Plastic waste and earth have become so synonymous with each other that the pair appears to be the new world paradigm .According to the Ellen MacArthur Foundation ,by 2050 ,the amount of plastic in oceans and seas across the world will weigh more than the fish itself .
Its been almost 65 years since the plastic industry was incepted in India and today ,plastic ,its use and subsequent waste management presents itself as a major roadblock to a clean ,healthy and sustainable future for India.
An average Indian consumes 11 kg of plastic every year. Now this figure may be 1/10th of The U.S. and less than 1/3rd of China but we cannot afford to keep our guard down, considering the systems and the framework we have in place ,notwithstanding the fact that the trajectory is only projected to rapidly increase owing to the ever increasing urbanization and high growth of India’s GDP rate. The Ministry of Petroleum and Natural gas predicted the index to rise to 22 kgs by 2022.
Because of this ceaseless consumption, 25,940 tons of plastic waste is generated in India each day ,of which only 60% is recycled .43% of the manufactured plastic in the nation is used for packaging purposes and most of these are single use .
The delivery & the E-commerce problem
In addition to the retail chains ,the online delivery system which has grown astronomically in the past few years also is a major contributor to the growing plastic problem. Everything ,ranging from groceries to electronics can be ordered and received at the doorsteps of our home today. But each individual delivery makes use of plastic packaging with estimations that food deliveries alone add up to 22000 tons of plastic waste per month . While companies like Amazon ,Flipkart and Swiggy have taken up initiatives to reduce the use plastic in its packaging procedures, such companies should be held responsible at large.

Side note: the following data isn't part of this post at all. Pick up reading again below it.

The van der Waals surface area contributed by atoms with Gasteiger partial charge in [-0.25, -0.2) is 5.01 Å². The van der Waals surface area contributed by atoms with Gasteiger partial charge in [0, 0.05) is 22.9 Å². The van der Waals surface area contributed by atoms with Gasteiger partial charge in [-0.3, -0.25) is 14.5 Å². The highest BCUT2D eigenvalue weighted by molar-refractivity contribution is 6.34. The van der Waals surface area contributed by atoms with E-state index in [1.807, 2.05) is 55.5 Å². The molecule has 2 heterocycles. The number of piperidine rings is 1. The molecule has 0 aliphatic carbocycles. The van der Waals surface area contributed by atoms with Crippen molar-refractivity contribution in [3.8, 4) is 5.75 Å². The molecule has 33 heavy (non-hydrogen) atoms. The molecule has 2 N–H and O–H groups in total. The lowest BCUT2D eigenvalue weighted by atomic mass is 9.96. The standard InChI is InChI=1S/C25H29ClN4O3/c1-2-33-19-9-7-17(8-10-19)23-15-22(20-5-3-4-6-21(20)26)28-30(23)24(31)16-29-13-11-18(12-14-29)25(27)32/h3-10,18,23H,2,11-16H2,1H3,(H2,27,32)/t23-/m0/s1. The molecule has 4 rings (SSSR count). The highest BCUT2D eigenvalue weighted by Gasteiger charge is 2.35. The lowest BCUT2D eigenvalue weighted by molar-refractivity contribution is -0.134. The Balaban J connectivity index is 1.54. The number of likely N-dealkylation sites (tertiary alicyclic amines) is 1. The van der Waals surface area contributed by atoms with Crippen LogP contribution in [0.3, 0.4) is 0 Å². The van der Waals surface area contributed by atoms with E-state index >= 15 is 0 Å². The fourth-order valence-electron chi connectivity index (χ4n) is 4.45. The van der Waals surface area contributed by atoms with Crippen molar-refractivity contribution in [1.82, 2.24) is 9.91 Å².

The Shift in Trends
India ,along with France ,Mongolia and Several other African nations are among those who have initiated a partial /total national ban on plastic , with Sikkim being a pioneer in the imposing a complete restriction on plastic bags in 1998. Today, almost 22 states/Uts have put up such a ban in place .India’s prime minister Narendra Modi also called on the nation to work towards ending the consumption of single use plastic by 2022.
But a question thus arises,
Are these initiatives just stated and not acted upon effectively?
Recently ,the Indian government held of a plan to impose a blanket plan on the use of plastic ,stating that it could be a blow too severe to handle for the economy . In the city of Mumbai , a year after the plastic ban was implemented ,plastic carry bags and single use disposable plastic found their way back in the market just as smoothly . Time and time again ,its been evident that simply announcing these bans can be futile and for it to be effective ,the ban has to be regulated at all points ,subsequently strictly enforced and monitored.
Users should be provided with feasible alternatives and the industry itself should work with the resource and development to work on packaging alternatives. This also means that instead of a sudden plastic ban , single use plastic should be phased out according to whether they are high priority items that need to replaced immediately ,if alternatives are available ,as well as planning for those that require more time to be phased out.